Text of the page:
Characterizing the Cold War was two key issues: influence and an arms race. These same subjects dominate Middle Eastern policy and discussions. Reports from Our World in Data and Statistics Times show that Saudi Arabia has increased its military spending by 4.62% in the past four years, spending over $80,000,000,000 in 2015 alone, a $13,000,000,000 increase from 2013. The Saudi Arabian Government is the world’s 3rd largest military spender in the world, despite being ranked 19th in global GDP; while Iran had the 19th largest military expenditure, although only being 31st in global GDP.

With such high spending, it is evident that both nations are racing each other to see who can have the larger, stronger military to dominate the region. Saudi Arabia’s influence is strong in the region, developed in part due to their involvement in the affairs of Yemen and their civil war. Based on the growing influence of the nations in the region it can be concluded that these factions are developed and further developing as time wears on, and the Second Cold War that has formed in the Middle East could be the power struggle of the new generation.

These events are highlighted in a major recent development, the Iranian Missile Crisis of November 2017. Max Greenwood, in an article for The Hill published on 10 November 2017 reports that:

“Lt. Gen. Jeffrey Harrigian, the top Air Force official in the Middle East, said Friday that the ballistic missile fired by Yemeni rebels toward the Saudi capital last week was manufactured by Iran.”

This crisis resembles the Cuban Missile Crisis (1962) in which Russian missiles in Cuba threatened the U.S. Capitol. Diplomacy smoothed out the crisis, as it has recently, but the parallels are eerie. A regional power, giving missiles to an underpowered state in a prime location to threaten the rival capital.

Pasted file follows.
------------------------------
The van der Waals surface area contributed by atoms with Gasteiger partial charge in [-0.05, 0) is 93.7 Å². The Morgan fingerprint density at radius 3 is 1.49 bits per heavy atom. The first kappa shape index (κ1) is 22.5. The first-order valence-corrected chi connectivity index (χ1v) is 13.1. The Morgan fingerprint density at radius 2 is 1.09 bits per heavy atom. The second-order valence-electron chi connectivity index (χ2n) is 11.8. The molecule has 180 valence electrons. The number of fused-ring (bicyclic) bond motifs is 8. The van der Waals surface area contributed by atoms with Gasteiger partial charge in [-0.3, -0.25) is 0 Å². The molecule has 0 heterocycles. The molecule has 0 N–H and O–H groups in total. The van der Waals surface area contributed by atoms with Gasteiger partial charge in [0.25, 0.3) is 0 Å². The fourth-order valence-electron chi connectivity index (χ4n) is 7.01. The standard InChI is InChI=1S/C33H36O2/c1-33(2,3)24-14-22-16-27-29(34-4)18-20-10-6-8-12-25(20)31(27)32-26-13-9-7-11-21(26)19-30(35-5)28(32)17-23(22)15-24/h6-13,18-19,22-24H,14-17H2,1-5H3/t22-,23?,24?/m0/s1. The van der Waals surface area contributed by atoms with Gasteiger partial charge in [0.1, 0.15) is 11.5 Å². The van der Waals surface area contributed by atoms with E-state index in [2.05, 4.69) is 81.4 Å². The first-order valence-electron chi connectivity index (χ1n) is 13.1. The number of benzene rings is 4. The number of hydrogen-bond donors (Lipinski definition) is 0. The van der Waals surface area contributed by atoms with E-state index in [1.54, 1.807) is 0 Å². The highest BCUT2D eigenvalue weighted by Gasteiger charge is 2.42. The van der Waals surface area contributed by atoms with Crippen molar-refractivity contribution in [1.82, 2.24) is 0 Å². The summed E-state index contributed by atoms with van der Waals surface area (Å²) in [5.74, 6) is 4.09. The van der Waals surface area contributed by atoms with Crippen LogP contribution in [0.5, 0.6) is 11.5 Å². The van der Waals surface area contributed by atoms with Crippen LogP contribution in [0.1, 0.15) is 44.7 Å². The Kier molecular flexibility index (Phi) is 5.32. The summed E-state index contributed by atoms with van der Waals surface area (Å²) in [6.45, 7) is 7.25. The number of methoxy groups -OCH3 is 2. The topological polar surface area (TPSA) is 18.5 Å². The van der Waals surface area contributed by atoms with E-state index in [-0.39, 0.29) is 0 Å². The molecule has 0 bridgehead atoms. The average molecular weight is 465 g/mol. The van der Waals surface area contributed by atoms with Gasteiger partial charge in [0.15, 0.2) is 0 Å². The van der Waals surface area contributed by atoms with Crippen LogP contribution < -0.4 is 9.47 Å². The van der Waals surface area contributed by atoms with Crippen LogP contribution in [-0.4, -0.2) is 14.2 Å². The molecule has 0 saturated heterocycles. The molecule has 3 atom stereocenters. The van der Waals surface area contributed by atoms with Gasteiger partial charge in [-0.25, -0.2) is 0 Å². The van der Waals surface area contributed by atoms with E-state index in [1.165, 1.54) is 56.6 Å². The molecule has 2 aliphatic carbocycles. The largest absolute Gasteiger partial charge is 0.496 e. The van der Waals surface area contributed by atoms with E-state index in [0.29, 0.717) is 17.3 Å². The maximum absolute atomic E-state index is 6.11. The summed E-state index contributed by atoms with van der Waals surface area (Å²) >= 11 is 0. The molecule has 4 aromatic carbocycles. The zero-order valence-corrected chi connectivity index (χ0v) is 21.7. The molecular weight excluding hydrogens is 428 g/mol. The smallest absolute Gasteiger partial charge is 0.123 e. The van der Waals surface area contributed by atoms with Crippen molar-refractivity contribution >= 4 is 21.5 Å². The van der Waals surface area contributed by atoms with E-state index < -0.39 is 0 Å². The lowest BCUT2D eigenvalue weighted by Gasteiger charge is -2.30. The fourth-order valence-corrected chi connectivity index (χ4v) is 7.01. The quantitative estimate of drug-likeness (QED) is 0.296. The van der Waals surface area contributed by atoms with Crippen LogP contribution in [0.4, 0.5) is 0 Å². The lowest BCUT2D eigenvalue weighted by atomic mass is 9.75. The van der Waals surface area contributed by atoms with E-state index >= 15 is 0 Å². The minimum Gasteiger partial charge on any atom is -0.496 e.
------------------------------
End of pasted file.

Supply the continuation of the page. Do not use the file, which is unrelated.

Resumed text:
The Cuban Missile Crisis brought the United States to the brink of war with Russia, as it brought Saudi Arabia to the brink of war with Iran. Throughout the tension, and believed to attribute to the regional crisis, was the Saudi Arabian house arrest of the Lebanese Prime Minister Saad Hariri, a key ally to the Iranian government, and seemingly provoking an Israeli-Lebanese Conflict. The tension in the region very much parallels global tensions in the 1960s.

Another parallel to be drawn is the involvement of the major powers in minor conflicts. As the United States got involved in Vietnam, so too has Saudi Arabia in the Yemeni Civil War, as well as involving itself with the Islamic State (ISIS), as revealed by former Qatar Prime Minister Hamad bin Jassim bin Jaber al-Thani who was quoted in a Middle East Eye article, when talking about supporting anti-state militias in the Middle East, “King Abdullah said we are with you, take lead and we will coordinate.”

Saudi Arabia has been exerting increasing influence in the region, and as the United States had during the Cold War and the more this trend continues the closer the region comes to a total war between Iran and Saudi Arabia.

The Cold War finally ended in 1991 with the collapse of the Soviet Union, due to its poor economy and sheer size, but such an issue does not face Iran or Saudi Arabia. The Cold War was able to peacefully end due to diplomacy and the collapse of the rival state.

With no such solution possible as the rivalry grows and diplomacy decreases, one can only speculate that the new Cold War in the Middle East will end in fury and fire when the regional tension snaps and the drums of war beat louder than the voices of peace.